At this evening’s council meeting, we will vote on ordinance 21-2022:
ADOPTING A REVISION AND CODIFICATION OF THE ORDINANCES OF THE TOWNSHIP OF TEANECK
When the Township Council passes a law, we do so by ordinance. Each ordinance lasts until it is removed.
That creates problems, such as when the State makes an update that pre-empts a local law.
Sometimes this type of State Law rule change is benign: A Teaneck-specific hands-free car phone use ordinance was passed decades ago. When the State of NJ passed a similar State statute, it nullified ours, but because it was duplicative, nothing much changed as far as practice went (other than police citing a different rule when issuing a summons).
Sometimes, this type of State Law rule change is not benign: A resident called me a few years back because their neighbor had a pool without a fence and our code mandated fences around all pools — and they feared the worst for their kids and others. Except, it turns out that NJ adopted the universal construction code standards (UCC), which brought with it the International Swimming Pool and Spa Code (as revised) of the International Residential Code (see sub-section iv of section 23 on page 122. Therefore, above-ground pools with locking ladders of a certain height (48 inches) no longer required such enclosures.
Further – our local code was pre-empted by State law (NJSA 52:27D-123.1), so we could not rely on the text of our code.
Sometimes, things fall through the cracks: A few years back, we were sued over a rule that was literally repealed in the early 1970s — but no one ever checked to make sure it was repealed from the actual codebook.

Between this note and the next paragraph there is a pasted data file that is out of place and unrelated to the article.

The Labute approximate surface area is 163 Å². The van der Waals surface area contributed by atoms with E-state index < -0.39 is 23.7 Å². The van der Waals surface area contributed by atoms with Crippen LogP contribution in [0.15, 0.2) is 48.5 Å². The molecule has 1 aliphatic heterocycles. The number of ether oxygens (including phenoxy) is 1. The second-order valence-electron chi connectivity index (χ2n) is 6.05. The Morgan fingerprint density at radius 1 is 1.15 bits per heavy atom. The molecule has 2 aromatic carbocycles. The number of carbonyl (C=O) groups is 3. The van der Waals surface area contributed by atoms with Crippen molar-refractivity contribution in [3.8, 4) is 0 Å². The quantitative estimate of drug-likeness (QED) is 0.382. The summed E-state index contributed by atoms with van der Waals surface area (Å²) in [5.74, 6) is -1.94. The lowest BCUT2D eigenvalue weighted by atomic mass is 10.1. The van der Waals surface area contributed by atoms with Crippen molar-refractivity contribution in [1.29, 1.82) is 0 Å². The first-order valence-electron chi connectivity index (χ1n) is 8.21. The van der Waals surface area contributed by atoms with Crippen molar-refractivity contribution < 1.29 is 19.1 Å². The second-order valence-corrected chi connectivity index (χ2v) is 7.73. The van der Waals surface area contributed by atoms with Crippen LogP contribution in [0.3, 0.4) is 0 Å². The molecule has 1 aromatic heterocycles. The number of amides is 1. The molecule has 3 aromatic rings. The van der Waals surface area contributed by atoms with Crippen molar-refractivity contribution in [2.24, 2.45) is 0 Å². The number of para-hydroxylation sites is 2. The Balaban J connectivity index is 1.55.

There are other reasons, but these are more than enough to act — and the action is simple: Check from time to time that the code is correct.
Town Council takes action
After realizing that many areas of the code were potentially problematic, I request funding in the budget to submit our code to General Code (a company that handles this type of task for municipalities), so that every section, every paragraph, and every citation, could be reviewed for compliance.
And then, we received the document below (see pdf for Editorial Analysis), where over 250 pages of potential edits were reviewed to ensure we were in compliance with State codes and that anything that should (or shouldn’t) be in the code was (or wasn’t) there, as appropriate.
The final passage of this ordinance (21-2022) will bring us to date. After this, I’ve requested quarterly funding for a mini-codification, so we never fall decades behind again.
If there’s anything government should be required to ensure, it’s this: these are our laws. They are accurate as written and provided here.
We couldn’t say that for the last 50-60 years.